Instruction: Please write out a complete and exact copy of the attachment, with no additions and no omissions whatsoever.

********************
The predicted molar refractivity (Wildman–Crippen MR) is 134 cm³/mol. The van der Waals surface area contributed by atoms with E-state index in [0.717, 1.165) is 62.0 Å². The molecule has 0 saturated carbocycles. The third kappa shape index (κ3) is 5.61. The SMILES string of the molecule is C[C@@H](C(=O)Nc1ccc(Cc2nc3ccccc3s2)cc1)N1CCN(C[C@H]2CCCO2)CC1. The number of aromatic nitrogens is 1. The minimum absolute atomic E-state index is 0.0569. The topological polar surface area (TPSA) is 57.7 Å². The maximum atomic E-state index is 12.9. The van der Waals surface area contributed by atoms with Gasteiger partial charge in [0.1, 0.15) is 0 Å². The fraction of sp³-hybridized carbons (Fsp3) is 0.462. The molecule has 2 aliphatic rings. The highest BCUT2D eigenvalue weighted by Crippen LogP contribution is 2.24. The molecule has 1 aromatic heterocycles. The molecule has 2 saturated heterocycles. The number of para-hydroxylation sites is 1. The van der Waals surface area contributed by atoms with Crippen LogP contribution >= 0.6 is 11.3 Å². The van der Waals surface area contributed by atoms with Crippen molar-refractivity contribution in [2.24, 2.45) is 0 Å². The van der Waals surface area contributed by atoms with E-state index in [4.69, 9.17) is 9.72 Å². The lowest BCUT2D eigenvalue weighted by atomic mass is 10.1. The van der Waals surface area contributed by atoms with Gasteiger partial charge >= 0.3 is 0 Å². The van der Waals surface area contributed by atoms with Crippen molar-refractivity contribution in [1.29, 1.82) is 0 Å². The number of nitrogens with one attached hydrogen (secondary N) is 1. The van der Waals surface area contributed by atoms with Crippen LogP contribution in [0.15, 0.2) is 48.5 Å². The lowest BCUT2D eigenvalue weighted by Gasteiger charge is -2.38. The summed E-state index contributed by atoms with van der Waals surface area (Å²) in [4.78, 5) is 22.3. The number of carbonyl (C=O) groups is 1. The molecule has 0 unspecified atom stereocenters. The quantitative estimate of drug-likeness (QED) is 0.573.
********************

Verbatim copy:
The predicted molar refractivity (Wildman–Crippen MR) is 134 cm³/mol. The van der Waals surface area contributed by atoms with E-state index in [0.717, 1.165) is 62.0 Å². The molecule has 0 saturated carbocycles. The third kappa shape index (κ3) is 5.61. The SMILES string of the molecule is C[C@@H](C(=O)Nc1ccc(Cc2nc3ccccc3s2)cc1)N1CCN(C[C@H]2CCCO2)CC1. The number of aromatic nitrogens is 1. The minimum absolute atomic E-state index is 0.0569. The topological polar surface area (TPSA) is 57.7 Å². The maximum atomic E-state index is 12.9. The van der Waals surface area contributed by atoms with Gasteiger partial charge in [0.1, 0.15) is 0 Å². The fraction of sp³-hybridized carbons (Fsp3) is 0.462. The molecule has 2 aliphatic rings. The highest BCUT2D eigenvalue weighted by Crippen LogP contribution is 2.24. The molecule has 1 aromatic heterocycles. The molecule has 2 saturated heterocycles. The number of para-hydroxylation sites is 1. The van der Waals surface area contributed by atoms with Crippen LogP contribution >= 0.6 is 11.3 Å². The van der Waals surface area contributed by atoms with Crippen molar-refractivity contribution in [2.24, 2.45) is 0 Å². The van der Waals surface area contributed by atoms with E-state index in [4.69, 9.17) is 9.72 Å². The lowest BCUT2D eigenvalue weighted by atomic mass is 10.1. The van der Waals surface area contributed by atoms with Gasteiger partial charge >= 0.3 is 0 Å². The van der Waals surface area contributed by atoms with Crippen molar-refractivity contribution in [1.29, 1.82) is 0 Å². The number of nitrogens with one attached hydrogen (secondary N) is 1. The van der Waals surface area contributed by atoms with Crippen LogP contribution in [0.15, 0.2) is 48.5 Å². The lowest BCUT2D eigenvalue weighted by Gasteiger charge is -2.38. The summed E-state index contributed by atoms with van der Waals surface area (Å²) in [4.78, 5) is 22.3. The number of carbonyl (C=O) groups is 1. The molecule has 0 unspecified atom stereocenters. The quantitative estimate of drug-likeness (QED) is 0.573.